The Writer, Vernon Wade

Vernon Wade is a poet, author and freelancer. He has been published in The Gorge Literary Journal, Dualsport Rider Magazine, Hack’d Magazine, The Sidecarist, ROB Magazine and The Hood River News.

The world fills him with wonder.  When he looks at the sky he is lifted into flights of fancy, when he stares at the earth he is drawn beneath its surface. He is delighted to find the macrocosm and the microcosm equally mesmerizing.


I am at the side of the trail, eating blackberries just as fast as I can pick them. They stain my fingers red and dissolve in my mouth, this one sweet, that one tart. Thorns tear at my forearms as I reach inside the briars to twist free another berry. The trick is to choose berries the shine has gone off of. They should almost fall into your hand as you touch them. If they are shiny or you need to pull them free they aren’t quite ripe.

The heady fragrance of ripe berries in the summer sun fills the air. Haunting wisps of memories distract me-I’ve eaten blackberries off the vine for more than fifty years.

As a small child I played down behind our house on Columbia street, hidden in the scotch broom and the brambles. Alone in a jungle, the rest of the world would disappear. The sun beat down on me and I soaked it up, like a lizard on a rock. The sticky juice painted a bright clown mouth on my face and stained my fingers, hands and arms. All around were the tiny, sharp reports of scotch broom seed pods snapping open, flinging wide their seeds.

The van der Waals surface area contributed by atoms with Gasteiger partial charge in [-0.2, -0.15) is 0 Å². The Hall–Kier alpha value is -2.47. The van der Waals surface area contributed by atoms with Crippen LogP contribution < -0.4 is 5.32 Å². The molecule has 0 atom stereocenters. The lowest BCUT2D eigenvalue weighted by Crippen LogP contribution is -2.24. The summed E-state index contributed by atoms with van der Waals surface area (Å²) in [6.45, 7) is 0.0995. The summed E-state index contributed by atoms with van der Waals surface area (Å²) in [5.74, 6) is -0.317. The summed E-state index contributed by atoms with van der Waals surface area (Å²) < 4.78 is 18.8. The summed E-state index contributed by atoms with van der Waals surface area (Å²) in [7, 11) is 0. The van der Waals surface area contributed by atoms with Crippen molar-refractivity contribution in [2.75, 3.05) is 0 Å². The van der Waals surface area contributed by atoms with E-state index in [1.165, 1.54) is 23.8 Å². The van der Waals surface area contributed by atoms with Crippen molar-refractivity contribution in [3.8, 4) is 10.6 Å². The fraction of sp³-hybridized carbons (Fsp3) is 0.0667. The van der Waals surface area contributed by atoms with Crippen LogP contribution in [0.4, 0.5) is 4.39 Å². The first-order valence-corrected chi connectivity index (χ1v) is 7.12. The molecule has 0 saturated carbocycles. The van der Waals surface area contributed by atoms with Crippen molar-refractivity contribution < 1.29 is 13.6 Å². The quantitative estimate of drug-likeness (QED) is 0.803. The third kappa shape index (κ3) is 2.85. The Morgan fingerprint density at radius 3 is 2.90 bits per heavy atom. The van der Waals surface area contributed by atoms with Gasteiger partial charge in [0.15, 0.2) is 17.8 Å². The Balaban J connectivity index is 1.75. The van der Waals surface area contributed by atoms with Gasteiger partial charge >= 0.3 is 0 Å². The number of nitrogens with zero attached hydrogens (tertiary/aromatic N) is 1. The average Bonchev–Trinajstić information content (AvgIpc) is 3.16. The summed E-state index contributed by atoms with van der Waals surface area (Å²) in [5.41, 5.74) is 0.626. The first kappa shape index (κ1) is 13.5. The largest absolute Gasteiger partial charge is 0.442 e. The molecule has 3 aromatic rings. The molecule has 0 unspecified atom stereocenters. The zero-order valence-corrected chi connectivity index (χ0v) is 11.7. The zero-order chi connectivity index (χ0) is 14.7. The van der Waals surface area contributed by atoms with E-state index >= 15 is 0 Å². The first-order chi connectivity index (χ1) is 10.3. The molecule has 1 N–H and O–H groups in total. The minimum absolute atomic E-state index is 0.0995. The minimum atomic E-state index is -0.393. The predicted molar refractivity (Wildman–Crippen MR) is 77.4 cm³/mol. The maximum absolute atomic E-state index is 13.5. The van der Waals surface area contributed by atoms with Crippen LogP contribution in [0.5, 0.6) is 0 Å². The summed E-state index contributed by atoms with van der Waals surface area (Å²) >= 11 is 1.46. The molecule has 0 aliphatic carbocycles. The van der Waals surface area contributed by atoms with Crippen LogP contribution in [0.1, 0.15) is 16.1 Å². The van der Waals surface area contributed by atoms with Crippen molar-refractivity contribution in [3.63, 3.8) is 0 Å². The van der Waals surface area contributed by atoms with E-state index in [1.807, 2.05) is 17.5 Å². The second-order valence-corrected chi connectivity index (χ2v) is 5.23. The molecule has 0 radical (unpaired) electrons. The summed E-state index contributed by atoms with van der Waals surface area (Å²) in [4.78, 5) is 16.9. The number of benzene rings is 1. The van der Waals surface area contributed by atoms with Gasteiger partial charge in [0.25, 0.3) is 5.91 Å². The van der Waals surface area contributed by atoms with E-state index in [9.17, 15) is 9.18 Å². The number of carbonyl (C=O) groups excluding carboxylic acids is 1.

When I was in grade school, I used to ride my bicycle for miles along the country roads. Water sparkled in the irrigation ditches, tar bubbles popped beneath my rolling tires. I’d ride from the hot, sunny stretches into the shade of tall trees, passing through pools of cool air and back out into the searing heat. Suddenly, the air would be filled with the scent of blackberries baking in the sun. Hedges of blackberries lined both sides of the road, completely engulfing the old barbed wire fences. Birds flitted through the tangled vines. I left my bike laying on its side in the ditch, abandoning it to gorge myself on the plump, black fruit.

I have picked berries in the backyards of so many houses I’ve lived in over the years. I vividly remember the sound they made plopping into white, plastic tubs which once held yogurt or cottage cheese. Decades of cobblers and pies, vanilla ice cream melting through the rich, red juices and pooling on plates to be greedily spooned up. The hot, sweet burst in a mouthful of blackberry pancake, the flavor so perfectly complimented by bacon, melted butter and syrup.

I notice with surprise a trickle of blood from a scratch on my arm. Ignoring it I bring another handful of berries to my mouth. The first bite mixes the sour with the sweet in a bloom of flavor. I have a seed stuck in my teeth.  Above me and to the right hangs the fattest berry in the entire patch. I think I can just about reach it. Yes.

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